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Author Notes:

Correspondence: amabbasi@ciit.net.pk

Authors declare that they have no competing interest

Authors’ contributions AMA conducted the ethnobotanical survey and drafted the manuscript; SMK helped in the data compilation; MA supported the field data collection; MAK supervised the project and helped in plant identification; CLQ analyzed the data and reviewed the manuscript; AP critically reviewed the manuscript and wrote the discussion and the conclusions. All authors read and approved the final manuscript.

Acknowledgement We are grateful to all the study participants and the local communities for having shared their valuable traditional knowledge.



  • Medicinal plants
  • Ethnobotany
  • Ethnoveterinary
  • Lesser Himalayas
  • Pakistan

Botanical ethnoveterinary therapies in three districts of the Lesser Himalayas of Pakistan


Journal Title:

Journal of Ethnobiology and Ethnomedicine


Volume 9, Number 84


Type of Work:

Article | Final Publisher PDF


Background Ethnoveterinary knowledge is highly significant for persistence of traditional community-based approaches to veterinary care. This is of particular importance in the context of developing and emerging countries, where animal health (that of livestock, especially) is crucial to local economies and food security. The current survey documents the traditional veterinary uses of medicinal plants in the Lesser Himalayas-Pakistan. Methods Data were collected through interviews, focus groups, participant observation, and by administering questionnaires. A total of 105 informants aged between 20–75 years old who were familiar with livestock health issues (i.e. farmers, shepherds, housewives and herbalists) participated in the study. Results A total of 89 botanical taxa, belonging to 46 families, were reported to have ethnoveterinary applications. The most quoted families were Poaceae (6 taxa), Fabaceae (6), Asteraceae (5), and Polygonaceae (5). Adhatoda vasica was the most cited species (43%), followed by Trachyspermum ammi (37%), and Zanthoxylum armatum var. armatum (36%). About 126 medications were recorded against more than 50 veterinary conditions grouped into seven categories. The highest cultural index values were recorded for Trachyspermum ammi, Curcuma longa, Melia azedarach, Zanthoxylum armatum var. armatum and Adhatoda vasica. The highest informant consensus factor was found for pathologies related to respiratory and reproductive disorders. Comparison with the local plant-based remedies used in human folk medicine revealed that many of remedies were used in similar ways in local human phytotherapy. Comparison with other field surveys conducted in surrounding areas demonstrated that approximately one-half of the recorded plants uses are novel to the ethnoveterinary literature of the Himalayas. Conclusion The current survey shows a remarkable resilience of ethnoveterinary botanical knowledge in the study area. Most of the species reported for ethnoveterinary applications are wild and under threat. Thus, not only is it imperative to conserve traditional local knowledge of folk veterinary therapies for bio-cultural conservation motives, but also to assist with in-situ and ex-situ environmental conservation initiatives, which are urgently needed. Future studies that focus on the validation of efficacy of these ethnoveterinary remedies can help to substantiate emic concepts regarding the management of animal health care and for rural development programs. Keywords: Medicinal plants; Ethnobotany; Ethnoveterinary; Lesser Himalayas; Pakistan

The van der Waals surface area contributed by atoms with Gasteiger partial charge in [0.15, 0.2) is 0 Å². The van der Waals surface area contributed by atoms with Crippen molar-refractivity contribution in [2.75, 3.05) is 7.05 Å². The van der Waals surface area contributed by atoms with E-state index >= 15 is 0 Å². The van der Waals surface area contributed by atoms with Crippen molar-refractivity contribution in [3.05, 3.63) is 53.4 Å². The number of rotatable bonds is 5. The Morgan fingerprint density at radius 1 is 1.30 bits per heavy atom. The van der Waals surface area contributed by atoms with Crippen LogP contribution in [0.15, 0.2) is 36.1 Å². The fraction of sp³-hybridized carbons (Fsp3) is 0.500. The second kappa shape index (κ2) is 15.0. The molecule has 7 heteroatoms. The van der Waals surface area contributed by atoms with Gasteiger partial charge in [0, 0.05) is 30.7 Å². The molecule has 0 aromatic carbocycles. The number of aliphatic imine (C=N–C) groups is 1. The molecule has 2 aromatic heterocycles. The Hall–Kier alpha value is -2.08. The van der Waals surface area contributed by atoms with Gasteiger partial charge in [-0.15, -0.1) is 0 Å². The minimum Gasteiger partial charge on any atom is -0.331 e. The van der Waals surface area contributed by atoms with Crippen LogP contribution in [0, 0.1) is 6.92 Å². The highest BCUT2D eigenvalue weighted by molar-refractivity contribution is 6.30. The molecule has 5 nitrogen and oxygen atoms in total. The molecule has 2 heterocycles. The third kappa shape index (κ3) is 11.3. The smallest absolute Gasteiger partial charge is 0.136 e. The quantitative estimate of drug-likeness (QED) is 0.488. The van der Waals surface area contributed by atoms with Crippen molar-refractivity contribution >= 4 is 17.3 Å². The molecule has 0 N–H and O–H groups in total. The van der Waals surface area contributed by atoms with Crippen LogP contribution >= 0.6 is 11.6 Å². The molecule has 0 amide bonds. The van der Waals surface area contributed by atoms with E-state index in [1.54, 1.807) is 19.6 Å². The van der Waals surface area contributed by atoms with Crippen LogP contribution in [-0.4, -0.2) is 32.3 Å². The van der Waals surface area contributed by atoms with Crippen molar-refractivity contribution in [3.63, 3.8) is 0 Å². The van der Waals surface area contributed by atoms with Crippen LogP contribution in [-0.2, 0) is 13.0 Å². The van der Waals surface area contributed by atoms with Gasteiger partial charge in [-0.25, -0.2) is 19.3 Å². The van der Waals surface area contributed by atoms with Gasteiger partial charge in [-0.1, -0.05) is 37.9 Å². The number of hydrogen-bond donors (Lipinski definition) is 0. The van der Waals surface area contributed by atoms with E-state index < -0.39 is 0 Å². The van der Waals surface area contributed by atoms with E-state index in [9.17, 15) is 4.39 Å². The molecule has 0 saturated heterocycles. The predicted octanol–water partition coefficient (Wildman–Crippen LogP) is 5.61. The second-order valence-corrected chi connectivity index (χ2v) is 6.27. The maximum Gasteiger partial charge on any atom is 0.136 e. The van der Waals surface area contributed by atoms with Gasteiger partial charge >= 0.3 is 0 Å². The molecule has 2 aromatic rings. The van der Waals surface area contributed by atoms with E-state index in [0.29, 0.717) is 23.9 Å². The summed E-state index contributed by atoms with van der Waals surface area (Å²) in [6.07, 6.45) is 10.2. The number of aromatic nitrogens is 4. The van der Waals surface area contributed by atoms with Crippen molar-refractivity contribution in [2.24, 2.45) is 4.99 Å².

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© 2013 Abbasi et al.; licensee BioMed Central Ltd.

This is an Open Access article distributed under the terms of the Creative Commons Attribution 2.0 Generic License ( http://creativecommons.org/licenses/by/2.0/), which permits distribution of derivative works, making multiple copies, distribution, public display, and publicly performance, provided the original work is properly cited. This license requires credit be given to copyright holder and/or author, copyright and license notices be kept intact.

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